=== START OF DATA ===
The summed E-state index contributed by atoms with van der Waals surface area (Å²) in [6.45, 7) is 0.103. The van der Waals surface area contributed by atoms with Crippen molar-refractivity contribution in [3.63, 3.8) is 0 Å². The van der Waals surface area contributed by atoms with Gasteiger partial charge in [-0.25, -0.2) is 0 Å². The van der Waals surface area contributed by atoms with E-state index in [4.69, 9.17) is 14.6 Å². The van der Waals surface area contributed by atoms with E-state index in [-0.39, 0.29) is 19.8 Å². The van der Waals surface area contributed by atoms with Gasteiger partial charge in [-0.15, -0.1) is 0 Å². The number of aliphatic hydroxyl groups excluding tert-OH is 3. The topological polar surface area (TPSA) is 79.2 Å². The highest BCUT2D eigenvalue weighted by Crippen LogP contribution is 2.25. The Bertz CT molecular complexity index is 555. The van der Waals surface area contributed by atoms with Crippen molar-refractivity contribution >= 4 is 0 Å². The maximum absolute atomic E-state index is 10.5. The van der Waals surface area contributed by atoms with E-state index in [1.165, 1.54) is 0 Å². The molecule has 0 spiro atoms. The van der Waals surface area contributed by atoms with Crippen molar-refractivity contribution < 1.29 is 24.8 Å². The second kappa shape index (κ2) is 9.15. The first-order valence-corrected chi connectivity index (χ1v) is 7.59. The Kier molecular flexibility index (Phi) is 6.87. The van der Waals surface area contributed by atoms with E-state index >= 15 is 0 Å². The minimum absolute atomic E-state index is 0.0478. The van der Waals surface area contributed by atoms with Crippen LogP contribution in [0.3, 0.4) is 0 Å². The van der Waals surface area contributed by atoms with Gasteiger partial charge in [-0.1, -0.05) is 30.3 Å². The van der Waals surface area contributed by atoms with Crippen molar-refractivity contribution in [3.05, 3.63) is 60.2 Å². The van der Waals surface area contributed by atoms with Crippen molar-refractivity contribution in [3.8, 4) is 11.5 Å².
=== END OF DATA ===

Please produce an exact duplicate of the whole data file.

The summed E-state index contributed by atoms with van der Waals surface area (Å²) in [6.45, 7) is 0.103. The van der Waals surface area contributed by atoms with Crippen molar-refractivity contribution in [3.63, 3.8) is 0 Å². The van der Waals surface area contributed by atoms with Gasteiger partial charge in [-0.25, -0.2) is 0 Å². The van der Waals surface area contributed by atoms with E-state index in [4.69, 9.17) is 14.6 Å². The van der Waals surface area contributed by atoms with E-state index in [-0.39, 0.29) is 19.8 Å². The van der Waals surface area contributed by atoms with Gasteiger partial charge in [-0.15, -0.1) is 0 Å². The number of aliphatic hydroxyl groups excluding tert-OH is 3. The topological polar surface area (TPSA) is 79.2 Å². The highest BCUT2D eigenvalue weighted by Crippen LogP contribution is 2.25. The Bertz CT molecular complexity index is 555. The van der Waals surface area contributed by atoms with Crippen molar-refractivity contribution >= 4 is 0 Å². The maximum absolute atomic E-state index is 10.5. The van der Waals surface area contributed by atoms with E-state index in [1.165, 1.54) is 0 Å². The molecule has 0 spiro atoms. The van der Waals surface area contributed by atoms with Crippen molar-refractivity contribution < 1.29 is 24.8 Å². The second kappa shape index (κ2) is 9.15. The first-order valence-corrected chi connectivity index (χ1v) is 7.59. The Kier molecular flexibility index (Phi) is 6.87. The van der Waals surface area contributed by atoms with E-state index >= 15 is 0 Å². The minimum absolute atomic E-state index is 0.0478. The van der Waals surface area contributed by atoms with Crippen LogP contribution in [0.3, 0.4) is 0 Å². The van der Waals surface area contributed by atoms with Gasteiger partial charge in [-0.1, -0.05) is 30.3 Å². The van der Waals surface area contributed by atoms with Crippen molar-refractivity contribution in [3.05, 3.63) is 60.2 Å². The van der Waals surface area contributed by atoms with Crippen molar-refractivity contribution in [3.8, 4) is 11.5 Å².